Depending on your card and issuer, you may be able to redeem cash back as a statement credit, check or direct deposit — as well as for travel, gift cards, merchandise and more. Choose the redemption option that’s most convenient and won’t devalue your cash back.
Cash back credit cards are among the most popular because they offer substantial cash rewards over time. They come in a variety of flavors, but they all fundamentally work the same way: As you make purchases with your card, you earn cash rewards at a set rate. For individuals who are looking to maximize their return on everyday spending with flexible redemption options, cash back credit cards may be the best tool.
Here we take a look at some of the most common types of cash back redemptions and the restrictions you may encounter when redeeming your rewards.
How cash back redemption works
Depending on your card and issuer, you may have a variety of choices in how you redeem your cash back rewards. Some issuers even allow you to set up automatic redemptions, meaning your redemption would automatically initiate after a set number of days or after you earn a certain amount in rewards.
The most common ways to redeem cash back are:
- A statement credit
- A direct deposit to a bank account
- A check
- Gift cards
One of the most usual ways to redeem cash back is as a statement credit. A statement credit is money credited to your account that reduces your credit card balance.
For example, if you were to spend $1,000 with a card that offers 1.5% cash back on every purchase, you’d earn $15 in cash back rewards; and if you were to redeem this cash back as a statement credit, your balance would decrease by $15 to $985.
While many cards make redeeming as a statement credit painless, allowing you to decide when and how much you want to redeem, others require you to have earned a minimum amount of cash back before you can claim your rewards.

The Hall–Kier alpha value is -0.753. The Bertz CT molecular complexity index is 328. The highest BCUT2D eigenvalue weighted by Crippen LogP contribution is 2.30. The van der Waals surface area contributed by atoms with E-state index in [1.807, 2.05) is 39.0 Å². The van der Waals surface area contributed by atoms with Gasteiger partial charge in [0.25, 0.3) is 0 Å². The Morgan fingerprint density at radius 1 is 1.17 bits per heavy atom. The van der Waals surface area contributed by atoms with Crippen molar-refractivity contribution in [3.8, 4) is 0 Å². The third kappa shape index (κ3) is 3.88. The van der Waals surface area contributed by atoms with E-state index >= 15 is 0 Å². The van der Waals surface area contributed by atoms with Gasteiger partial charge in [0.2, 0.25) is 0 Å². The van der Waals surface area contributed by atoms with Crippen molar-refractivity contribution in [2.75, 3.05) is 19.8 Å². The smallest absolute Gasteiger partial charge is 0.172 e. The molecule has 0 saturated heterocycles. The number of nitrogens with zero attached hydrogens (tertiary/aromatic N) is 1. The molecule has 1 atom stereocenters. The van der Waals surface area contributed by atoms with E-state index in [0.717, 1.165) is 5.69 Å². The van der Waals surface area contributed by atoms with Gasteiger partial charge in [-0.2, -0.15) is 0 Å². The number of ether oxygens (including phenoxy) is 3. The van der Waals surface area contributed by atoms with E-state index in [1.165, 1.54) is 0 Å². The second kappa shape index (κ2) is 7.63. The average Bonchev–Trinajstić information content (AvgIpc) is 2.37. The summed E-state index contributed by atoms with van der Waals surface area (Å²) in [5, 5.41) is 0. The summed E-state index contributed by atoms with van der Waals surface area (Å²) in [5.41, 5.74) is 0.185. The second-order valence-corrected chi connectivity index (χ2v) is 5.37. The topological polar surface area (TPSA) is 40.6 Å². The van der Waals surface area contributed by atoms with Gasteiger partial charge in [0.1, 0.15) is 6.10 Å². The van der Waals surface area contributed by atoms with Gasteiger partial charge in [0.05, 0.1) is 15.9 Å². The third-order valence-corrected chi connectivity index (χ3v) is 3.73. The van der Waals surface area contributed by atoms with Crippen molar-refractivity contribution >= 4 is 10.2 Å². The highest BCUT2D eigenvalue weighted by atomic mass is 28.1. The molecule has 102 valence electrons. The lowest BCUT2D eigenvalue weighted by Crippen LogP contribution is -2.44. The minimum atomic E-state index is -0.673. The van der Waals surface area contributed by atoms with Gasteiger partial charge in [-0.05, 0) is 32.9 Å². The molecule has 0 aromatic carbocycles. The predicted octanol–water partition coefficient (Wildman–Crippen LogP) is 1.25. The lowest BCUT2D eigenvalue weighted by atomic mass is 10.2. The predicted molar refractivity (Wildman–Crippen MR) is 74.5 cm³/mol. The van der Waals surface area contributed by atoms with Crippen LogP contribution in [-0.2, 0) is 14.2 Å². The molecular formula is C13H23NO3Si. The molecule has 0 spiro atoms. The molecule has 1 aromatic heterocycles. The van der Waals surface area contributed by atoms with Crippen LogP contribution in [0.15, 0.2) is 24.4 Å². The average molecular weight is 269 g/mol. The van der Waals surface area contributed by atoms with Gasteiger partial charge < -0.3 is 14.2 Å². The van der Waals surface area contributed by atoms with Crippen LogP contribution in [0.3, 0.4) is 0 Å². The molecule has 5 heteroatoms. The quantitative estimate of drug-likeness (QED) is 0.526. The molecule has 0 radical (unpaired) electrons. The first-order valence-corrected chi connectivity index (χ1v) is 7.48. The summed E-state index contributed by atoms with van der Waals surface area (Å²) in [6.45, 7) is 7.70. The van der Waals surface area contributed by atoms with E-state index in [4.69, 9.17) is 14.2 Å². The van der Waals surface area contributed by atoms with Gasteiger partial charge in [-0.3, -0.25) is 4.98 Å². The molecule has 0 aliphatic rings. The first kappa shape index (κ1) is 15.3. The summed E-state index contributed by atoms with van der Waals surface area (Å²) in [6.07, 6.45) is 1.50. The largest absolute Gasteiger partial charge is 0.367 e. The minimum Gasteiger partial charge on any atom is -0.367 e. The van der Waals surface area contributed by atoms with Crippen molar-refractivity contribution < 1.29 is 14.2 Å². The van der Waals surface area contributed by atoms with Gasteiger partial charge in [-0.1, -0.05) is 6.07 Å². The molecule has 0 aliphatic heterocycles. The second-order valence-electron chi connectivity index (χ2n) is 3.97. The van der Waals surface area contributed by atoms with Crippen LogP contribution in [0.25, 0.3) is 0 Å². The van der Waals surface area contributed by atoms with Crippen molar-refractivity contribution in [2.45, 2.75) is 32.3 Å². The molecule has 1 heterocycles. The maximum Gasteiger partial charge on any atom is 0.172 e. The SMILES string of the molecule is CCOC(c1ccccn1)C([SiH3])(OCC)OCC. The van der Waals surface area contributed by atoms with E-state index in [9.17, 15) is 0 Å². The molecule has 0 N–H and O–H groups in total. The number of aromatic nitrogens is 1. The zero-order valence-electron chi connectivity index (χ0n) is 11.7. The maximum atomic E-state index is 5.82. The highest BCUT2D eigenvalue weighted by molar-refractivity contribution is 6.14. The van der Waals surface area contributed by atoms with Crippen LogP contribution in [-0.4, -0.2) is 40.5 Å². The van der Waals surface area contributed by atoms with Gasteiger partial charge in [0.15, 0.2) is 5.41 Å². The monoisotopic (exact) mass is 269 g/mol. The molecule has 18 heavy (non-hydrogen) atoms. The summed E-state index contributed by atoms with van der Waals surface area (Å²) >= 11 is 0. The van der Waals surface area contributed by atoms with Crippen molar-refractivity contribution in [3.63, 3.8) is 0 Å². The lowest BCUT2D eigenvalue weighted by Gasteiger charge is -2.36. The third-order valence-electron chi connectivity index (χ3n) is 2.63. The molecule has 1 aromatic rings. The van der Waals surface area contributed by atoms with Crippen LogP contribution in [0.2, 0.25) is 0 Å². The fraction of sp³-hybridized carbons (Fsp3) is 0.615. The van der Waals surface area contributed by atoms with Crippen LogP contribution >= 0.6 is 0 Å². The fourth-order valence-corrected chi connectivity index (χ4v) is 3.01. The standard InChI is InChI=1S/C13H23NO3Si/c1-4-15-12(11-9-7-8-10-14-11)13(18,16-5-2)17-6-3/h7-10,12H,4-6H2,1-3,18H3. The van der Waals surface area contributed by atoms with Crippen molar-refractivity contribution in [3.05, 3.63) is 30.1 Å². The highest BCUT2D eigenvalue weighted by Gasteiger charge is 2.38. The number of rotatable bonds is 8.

For example, the Blue Cash Preferred® Card from American Express requires you to have earned $25 in cash back before you can redeem it as a statement credit.
And the Chase Freedom Unlimited® card allows you to redeem rewards as a statement credit in any amount, at any time.
Once you’ve met your card’s redemption requirements, you can simply choose a statement credit as your preferred cash back redemption.
Redeeming cash back as a check or direct deposit
A slightly smaller number of credit card rewards programs let you redeem your rewards for “true” cash back in the form of a check or direct deposit to your bank account.
Claiming your cash back in this way gives you a bit more leeway since you can save or spend your rewards however you like instead of having them “locked” into a particular card account.
As with statement credits, the requirements for requesting a check vary from card to card, with some issuers requiring you to have earned a minimum amount of cash back before you can request a check and others imposing relatively few restrictions.
Direct deposits tend to be a bit trickier across the board, especially if you don’t already have a banking relationship with your credit card issuer.